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ISSN: 2155-9600
Journal of Nutrition & Food Sciences

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Nutritional Status of Pregnant Women in Selected Rural and Urban Area of Bangladesh

Hossain B1, Tanvir Sarwar2, Salim Reja2 and MST Nasima Akter2

1Department of Nutrition and Food Engineering, Daffodil International University, Dhaka, Bangladesh

2Department of Applied Nutrition and Food Technology, Islamic University, Kushtia, Bangladesh

*Corresponding Author:
Hossain B
Department of Nutrition and Food Engineering
Daffodil International University
Dhaka, Bangladesh
E-mail: [email protected]

Received date: May 09, 2013; Accepted date: Jun 28, 2013; Published date: Jul 01, 2013

Citation: Hossain B, Sarwar T, Reja S, Akter MN (2013) Nutritional Status of Pregnant Women in Selected Rural and Urban Area of Bangladesh. J Nutr Food Sci 3:219. doi:10.4172/2155-9600.1000219

Copyright: © 2013 Hossain B, et al. This is an open-access article distributed under the terms of the Creative Commons Attribution License, which permits unrestricted use, distribution, and reproduction in any medium, provided the original author and source are credited.

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A cross-sectional study was conducted to determine nutritional status of pregnant women in different areas of Bangladesh by anthropometric and biochemical assessment. Measurement of body weight gain in different stages of pregnancy period was calculated as 20% and 14% severely malnourished, 54% and 30% moderately malnourished, 21% and 43% well nourished and 5% and 13% over malnourished ; hemoglobin (Hb) level was 16% and 19% severely anemic, 38% and 54% moderately anemic, 24% and 42% mildly anemic and 6% and 11% non-anemic; educational levels were 8% and 15% illiterate, 17% and 44% primary, 29% and 25% secondary, 10% and 39% under graduate and 2% and 11% post graduation of rural and urban pregnant women respectively. Monthly expenditure ≤ Tk.3000 to Tk.4000 food for rural and urban pregnant women were found and considered as important causes for nutritional status during pregnancy period. Beside these, early marriage, frequent birth, illiteracy, poverty, misconceptions, and lack of nutritional knowledge were follow up in this study period. The outcome showed that urban pregnant women were well nourished than rural pregnant women comparatively and also obesity was encountered as an indicator in urban pregnant women than rural.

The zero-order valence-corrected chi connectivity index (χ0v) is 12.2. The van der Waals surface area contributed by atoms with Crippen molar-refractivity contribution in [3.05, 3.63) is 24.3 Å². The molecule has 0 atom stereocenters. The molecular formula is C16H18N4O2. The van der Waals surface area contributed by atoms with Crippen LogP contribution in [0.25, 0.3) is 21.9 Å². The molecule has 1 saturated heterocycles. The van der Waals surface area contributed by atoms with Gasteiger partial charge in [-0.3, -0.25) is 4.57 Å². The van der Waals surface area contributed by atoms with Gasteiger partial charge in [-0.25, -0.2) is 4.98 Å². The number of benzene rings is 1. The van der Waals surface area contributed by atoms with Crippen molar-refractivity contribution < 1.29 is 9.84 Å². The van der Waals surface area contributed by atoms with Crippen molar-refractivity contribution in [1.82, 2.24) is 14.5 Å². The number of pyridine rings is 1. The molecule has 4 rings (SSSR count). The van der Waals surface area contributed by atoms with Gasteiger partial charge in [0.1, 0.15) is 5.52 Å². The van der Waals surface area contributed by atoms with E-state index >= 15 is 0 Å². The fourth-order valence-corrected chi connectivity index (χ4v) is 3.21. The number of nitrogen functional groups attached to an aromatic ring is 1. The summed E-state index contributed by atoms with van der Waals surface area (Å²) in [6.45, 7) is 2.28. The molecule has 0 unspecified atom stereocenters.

Malnutrition; Anemia; Anthropometric analysis; Hemoglobin; Pregnancy


The spectrum of malnutrition in developing countries encompasses the entire range of problems that can occur when dietary energy or nutrient intake are insufficient, excessive or simply imbalanced. Women, specially at their pregnancy or lactating state, are often more vulnerable than men to malnutrition because of their different physiological requirements, having lower metabolic rates and less muscle on average than men. This study comprises through simultaneous investigation to evaluate the nutritional status of pregnant women including different correlating factors associated with pregnancy. Despite progress, levels of malnutrition in Bangladesh are amongst the highest in the world, and this is a major cause of death and disease in children and women [1]. In addition to causing individual tragedies like maternal and child mortality, malnutrition exacts heavy costs from the health care system through excess morbidity, increased premature delivery, and elevated risks of heart disease and diabetes. The economic consequences of Bangladesh’s malnutrition problem are profound, resulting in lost productivity and reduced intellectual and learning capacity. Malnutrition passes from one generation to the next because malnourished mothers give birth to malnourished infants. If they are girls, these children often become malnourished mothers themselves, and the vicious cycle continues [2]. Malnutrition among the rural Bangladeshi women of reproductive age is still very high [3]. The high prevalence attributes to a range of adverse health consequences on the women and their offspring. As people living in absolute poverty are more susceptible to infection, disease and malnutrition, information on dimension of nutrition was required to see the impact of program and modify health intervention. Islam et al. and Panter-Brick [4,5] reported that energy intake of Bangladeshi women influenced by both socioeconomic (P<0.001) and physiological (P<0.05) status. They also found different contributory sources in high and low income groups. Kavitha et al. [6] observed that the hemoglobin level in blood of majority of the samples was below normal and emphasized the pregnant women were poorly nourished and their nutritional status was also very poor. Objectives of the study were to identify the associated factors for the prevalence of malnutrition among pregnant women in northern areas, Bangladesh.